It was the end of the World Series as we know it. It ended with the first pitch of the first game last Saturday night, and not because it prompted an unprecedented Fall Classic announcement of game-time humidity (82%, for those of you scoring at home). The Series, which began with a moon over Miami, had never before been this far south or this far afield from its roots. Hosted by a second-place team in its fifth year of existence—a club of transplants playing in a region of transplants—this Series was different from the previous 92. This is baseball at the turn of this century.
With all due respect to the Atlanta Braves and their 716 wins this decade, the Florida Marlins are the Team of the '90s. They reached the World Series by playing checkbook baseball and capitalizing on the three gizmos produced by major league owners this decade: expansion, the wild card and interleague play. Florida, established in 1993, reached the Series faster than any other expansion team, despite having only the third-best record in its own division against National League teams. The Marlins, who finished nine games behind the Atlanta Braves in the National League East, also lost more games within their league than the New York Mets. Florida's 12-3 record against American League opponents in the first year of interleague play essentially qualified it for the postseason and the eventual showdown with the Cleveland Indians, another Rotisserie-like team heavy on turnover and payroll.
The Faux Classic began, appropriately enough, not in a pitchers' park or in a hitters' park, but in a quarterbacks' park, Pro Player Stadium. Last year the Series was played in The House That Ruth Built; this year it was held in The House That Marino Built, where Marlins fans trekked to a place only Dolphins fans have typically ventured: the upper deck.
"Can I bring my glove?" 10-year-old Frankie Rodriguez asked his father, Leo, before Game 1. Leo, 43, checked the tickets—ninth row of section 411—approximated the mileage and said, "Forget it. No way a ball will ever come up here."
How appropriate, too, that the first pitch of this new era was hurled by someone to whom the great mythology of the World Series meant nothing. "When I was a child, I didn't even think of this, because it wasn't something that passed through my mind," said the Marlins' Game 1 starter, righthander Livan Hernandez, who defected from Cuba two years ago. Until he watched the Game 6 telecast last year, he never had seen a World Series game.
Hernandez was not even aware that his veteran counterpart, 39-year-old righthander Orel Hershiser, had won a Cy Young Award (in 1988, when Hernandez was 13). No matter. From the moment the pubescent group Hanson sang the national anthem before Game 1, this World Series had a fresh look. In the allegorical pitching matchup, Tradition took a beating.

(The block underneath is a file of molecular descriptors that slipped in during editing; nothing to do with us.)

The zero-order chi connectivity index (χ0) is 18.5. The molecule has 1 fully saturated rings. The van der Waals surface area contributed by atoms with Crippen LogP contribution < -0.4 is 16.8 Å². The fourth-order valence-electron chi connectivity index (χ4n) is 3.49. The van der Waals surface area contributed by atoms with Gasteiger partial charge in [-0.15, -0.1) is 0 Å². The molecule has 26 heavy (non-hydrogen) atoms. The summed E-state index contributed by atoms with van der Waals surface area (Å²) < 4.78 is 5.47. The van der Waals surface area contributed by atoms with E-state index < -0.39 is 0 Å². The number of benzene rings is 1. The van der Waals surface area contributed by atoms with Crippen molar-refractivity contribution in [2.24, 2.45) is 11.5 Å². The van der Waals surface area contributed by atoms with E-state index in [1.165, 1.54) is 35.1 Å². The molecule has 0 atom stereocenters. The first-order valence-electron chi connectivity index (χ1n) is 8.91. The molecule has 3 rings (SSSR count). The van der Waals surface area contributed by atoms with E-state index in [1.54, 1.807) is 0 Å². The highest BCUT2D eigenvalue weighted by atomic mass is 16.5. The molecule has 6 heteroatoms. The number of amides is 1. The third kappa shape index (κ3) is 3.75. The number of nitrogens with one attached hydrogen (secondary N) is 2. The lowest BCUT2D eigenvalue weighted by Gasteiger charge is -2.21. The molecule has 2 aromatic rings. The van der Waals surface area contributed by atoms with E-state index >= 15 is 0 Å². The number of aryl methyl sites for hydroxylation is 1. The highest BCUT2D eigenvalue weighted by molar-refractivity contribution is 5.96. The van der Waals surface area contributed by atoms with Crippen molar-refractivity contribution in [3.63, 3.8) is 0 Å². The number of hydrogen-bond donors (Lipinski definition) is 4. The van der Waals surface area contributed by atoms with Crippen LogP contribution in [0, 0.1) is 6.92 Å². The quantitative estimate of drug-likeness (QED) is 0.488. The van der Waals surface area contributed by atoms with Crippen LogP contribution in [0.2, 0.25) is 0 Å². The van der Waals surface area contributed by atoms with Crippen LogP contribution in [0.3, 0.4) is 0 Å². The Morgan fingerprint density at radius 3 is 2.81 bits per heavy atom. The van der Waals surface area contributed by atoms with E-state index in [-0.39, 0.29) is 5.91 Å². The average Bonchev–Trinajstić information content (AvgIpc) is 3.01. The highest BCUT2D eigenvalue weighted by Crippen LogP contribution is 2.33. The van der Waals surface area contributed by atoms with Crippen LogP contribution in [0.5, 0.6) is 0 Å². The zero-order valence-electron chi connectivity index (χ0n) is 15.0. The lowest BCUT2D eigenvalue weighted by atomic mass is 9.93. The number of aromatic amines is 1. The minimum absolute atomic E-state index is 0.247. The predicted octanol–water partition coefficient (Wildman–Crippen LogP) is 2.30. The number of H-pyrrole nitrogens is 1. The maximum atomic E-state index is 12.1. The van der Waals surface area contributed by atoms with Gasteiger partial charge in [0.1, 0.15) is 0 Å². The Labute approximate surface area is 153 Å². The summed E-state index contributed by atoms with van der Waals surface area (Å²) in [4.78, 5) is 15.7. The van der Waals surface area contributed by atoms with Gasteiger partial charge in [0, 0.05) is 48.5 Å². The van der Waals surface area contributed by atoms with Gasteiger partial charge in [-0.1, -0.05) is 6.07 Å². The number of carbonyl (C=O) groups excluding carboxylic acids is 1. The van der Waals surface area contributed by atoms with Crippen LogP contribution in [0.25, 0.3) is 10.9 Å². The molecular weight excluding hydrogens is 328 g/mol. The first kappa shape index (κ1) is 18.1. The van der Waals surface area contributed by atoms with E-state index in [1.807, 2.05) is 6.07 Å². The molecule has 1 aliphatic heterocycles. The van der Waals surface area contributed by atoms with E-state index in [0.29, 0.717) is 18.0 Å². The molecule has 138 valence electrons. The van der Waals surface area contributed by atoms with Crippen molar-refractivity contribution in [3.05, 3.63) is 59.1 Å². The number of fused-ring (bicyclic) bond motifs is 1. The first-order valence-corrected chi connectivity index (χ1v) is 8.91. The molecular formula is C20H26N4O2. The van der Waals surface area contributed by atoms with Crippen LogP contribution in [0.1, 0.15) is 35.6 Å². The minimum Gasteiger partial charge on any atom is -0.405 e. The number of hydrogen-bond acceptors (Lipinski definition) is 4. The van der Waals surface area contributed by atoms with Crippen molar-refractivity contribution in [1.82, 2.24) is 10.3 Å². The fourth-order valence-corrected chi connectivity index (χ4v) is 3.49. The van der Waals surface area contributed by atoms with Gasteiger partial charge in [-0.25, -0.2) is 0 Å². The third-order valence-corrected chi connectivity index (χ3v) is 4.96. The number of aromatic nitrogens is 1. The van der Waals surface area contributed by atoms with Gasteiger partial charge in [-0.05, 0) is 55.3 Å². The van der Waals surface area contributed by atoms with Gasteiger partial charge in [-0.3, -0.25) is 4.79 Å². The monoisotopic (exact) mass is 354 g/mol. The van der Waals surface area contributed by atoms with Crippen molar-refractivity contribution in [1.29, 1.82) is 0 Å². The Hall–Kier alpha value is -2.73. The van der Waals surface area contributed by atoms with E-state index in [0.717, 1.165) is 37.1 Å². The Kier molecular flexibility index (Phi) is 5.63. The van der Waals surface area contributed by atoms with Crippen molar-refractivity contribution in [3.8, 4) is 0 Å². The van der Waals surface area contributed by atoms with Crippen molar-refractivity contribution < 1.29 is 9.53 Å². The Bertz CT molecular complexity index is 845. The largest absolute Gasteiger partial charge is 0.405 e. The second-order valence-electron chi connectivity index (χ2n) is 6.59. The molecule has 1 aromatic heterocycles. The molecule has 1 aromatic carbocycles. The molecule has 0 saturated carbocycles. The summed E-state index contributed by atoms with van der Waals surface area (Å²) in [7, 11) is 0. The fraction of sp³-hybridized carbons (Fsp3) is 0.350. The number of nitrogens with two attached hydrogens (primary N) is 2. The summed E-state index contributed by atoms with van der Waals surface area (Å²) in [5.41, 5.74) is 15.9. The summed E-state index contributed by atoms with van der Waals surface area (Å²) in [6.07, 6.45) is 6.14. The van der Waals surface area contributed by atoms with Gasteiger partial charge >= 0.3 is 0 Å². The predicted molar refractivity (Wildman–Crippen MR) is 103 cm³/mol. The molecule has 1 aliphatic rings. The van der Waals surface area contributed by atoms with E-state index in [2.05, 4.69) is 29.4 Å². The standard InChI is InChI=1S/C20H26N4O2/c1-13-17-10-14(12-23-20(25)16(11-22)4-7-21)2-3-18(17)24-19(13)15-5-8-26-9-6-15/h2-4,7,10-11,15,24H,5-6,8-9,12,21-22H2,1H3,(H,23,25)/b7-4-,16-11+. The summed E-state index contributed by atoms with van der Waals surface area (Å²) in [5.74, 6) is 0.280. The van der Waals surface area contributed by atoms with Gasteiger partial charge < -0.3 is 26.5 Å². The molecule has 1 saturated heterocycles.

Hershiser spent the days leading up to the opener defending himself against accusations that he throws a spitter. Once the game began he established beyond a reasonable doubt that he had absolutely nothing on the ball. The Marlins blasted the man who had lost only one of 16 career postseason starts for seven earned runs; no pitcher had allowed more in the previous 545 World Series games. Hernandez, who turned 22 in February, pitched serviceable into the sixth inning to become the youngest pitcher to win a Game 1, as Florida prevailed 7-4.
"This isn't the kind of Series I'm used to," Hershiser said before the thrashing. "It's a Series where we're writing history instead of reliving it."
The only thing harder than packing for this World Series (snow flurries were forecast for games in Cleveland this week) was predicting it. In Game 2 on Sunday night Indians righthander Chad Ogea, who had a losing record (8-9) in the 1997 regular season, thoroughly outpitched Marlins ace righty Kevin Brown, who had not lost in 14 starts since July 27. Brown allowed 10 hits in Cleveland's 6-1 win, including two to shortstop Omar Vizquel, who had struggled so badly in his previous 29 postseason at bats that he had had as many hits as Hanson—one.
The Series, to the apparent delight of both teams, lacked a clear favorite. As Indians DH-outfielder David Justice, a former Brave said, "I think everybody is tired of seeing the Braves in the World Series." The Marlins and the Indians each peddled the no-one-expected-us-to-be-here position. That was as difficult to buy as an undeveloped corner between Miami and Palm Beach. In truth the Indians, with a $60 million payroll, outspent every team in baseball except the New York Yankees and the Baltimore Orioles, and the Marlins finished fourth in that department ($53.7 million).